Coordinators to connect workers with government programs, services
British Columbia has opened job placement offices in five Interior communities to help displaced forestry workers land new jobs.
Each office employs a coordination officer who is also a displaced forestry worker affected by indefinite or permanent mill closures.
“These coordinators understand what clients are experiencing and are trained to assist others in finding new jobs or training opportunities,” says the government.
The coordinators will assess the needs and goals of forestry workers before connecting them to government programs or services that match them with other jobs, support or training. Programs and services can include education upgrades, special designations, credentials or certifications ranging from trade tickets to driver’s license classifications.
Coordinators will also look into workers’ willingness to move to where similar job vacancies are available and their hobbies and skills, such as carpentry or cooking. They will also look into where the worker can participate in different sectors and trades facing labour shortages given additional help.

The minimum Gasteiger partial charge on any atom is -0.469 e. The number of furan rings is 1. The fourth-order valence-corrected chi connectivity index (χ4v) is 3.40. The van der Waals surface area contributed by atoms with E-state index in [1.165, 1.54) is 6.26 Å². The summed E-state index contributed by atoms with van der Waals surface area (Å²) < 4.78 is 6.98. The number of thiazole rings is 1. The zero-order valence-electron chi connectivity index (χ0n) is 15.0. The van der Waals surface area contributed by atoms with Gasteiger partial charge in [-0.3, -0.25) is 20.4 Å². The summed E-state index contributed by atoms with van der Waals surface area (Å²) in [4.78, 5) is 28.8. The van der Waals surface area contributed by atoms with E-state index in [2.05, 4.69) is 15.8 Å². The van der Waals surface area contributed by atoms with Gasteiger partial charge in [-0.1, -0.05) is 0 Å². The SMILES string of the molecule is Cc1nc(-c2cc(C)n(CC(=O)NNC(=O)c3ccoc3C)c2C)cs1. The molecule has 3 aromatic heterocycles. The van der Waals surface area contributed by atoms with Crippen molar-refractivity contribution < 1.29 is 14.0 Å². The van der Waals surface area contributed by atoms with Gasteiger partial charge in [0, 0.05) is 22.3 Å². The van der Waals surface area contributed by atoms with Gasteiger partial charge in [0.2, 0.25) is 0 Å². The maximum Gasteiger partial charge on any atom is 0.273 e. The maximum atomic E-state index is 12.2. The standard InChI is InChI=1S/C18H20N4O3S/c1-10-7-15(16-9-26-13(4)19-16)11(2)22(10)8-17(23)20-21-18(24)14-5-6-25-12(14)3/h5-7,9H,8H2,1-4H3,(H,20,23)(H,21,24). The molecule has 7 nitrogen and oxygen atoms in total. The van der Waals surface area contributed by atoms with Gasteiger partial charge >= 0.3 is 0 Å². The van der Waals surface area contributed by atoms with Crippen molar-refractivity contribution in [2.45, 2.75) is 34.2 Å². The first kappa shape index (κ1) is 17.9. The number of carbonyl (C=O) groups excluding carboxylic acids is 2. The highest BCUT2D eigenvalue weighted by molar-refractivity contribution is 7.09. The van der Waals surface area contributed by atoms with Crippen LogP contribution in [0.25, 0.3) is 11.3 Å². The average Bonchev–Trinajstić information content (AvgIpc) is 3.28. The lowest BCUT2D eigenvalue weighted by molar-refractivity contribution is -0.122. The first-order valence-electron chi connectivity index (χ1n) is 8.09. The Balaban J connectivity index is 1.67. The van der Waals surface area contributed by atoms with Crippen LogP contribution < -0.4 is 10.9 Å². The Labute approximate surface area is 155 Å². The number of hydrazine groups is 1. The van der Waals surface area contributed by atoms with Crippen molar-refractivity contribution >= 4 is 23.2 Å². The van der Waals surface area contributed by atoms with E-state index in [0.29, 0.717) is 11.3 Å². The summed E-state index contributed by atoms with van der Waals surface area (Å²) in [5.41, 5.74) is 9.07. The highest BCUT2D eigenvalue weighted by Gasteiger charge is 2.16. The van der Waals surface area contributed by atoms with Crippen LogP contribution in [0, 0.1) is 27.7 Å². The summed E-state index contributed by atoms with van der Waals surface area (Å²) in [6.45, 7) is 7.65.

The offices are located in 100 Mile House, Fort St. James, Fort St. John, Mackenzie and Clearwater.
B.C. also recently announced it was providing funding to 11 Interior communities to support mill workers and their families who have been affected by permanent or indefinite mill closures or shift reductions.
Nova Scotia recently introduced a helpline for workers affected by the pending closure of the Northern Pulp mill in Ambercrombie.
And in Ontario, a new centre to provide skills retraining and employment services to auto parts workers affected by the assembly line closure at the General Motors Oshawa plant is also set to open.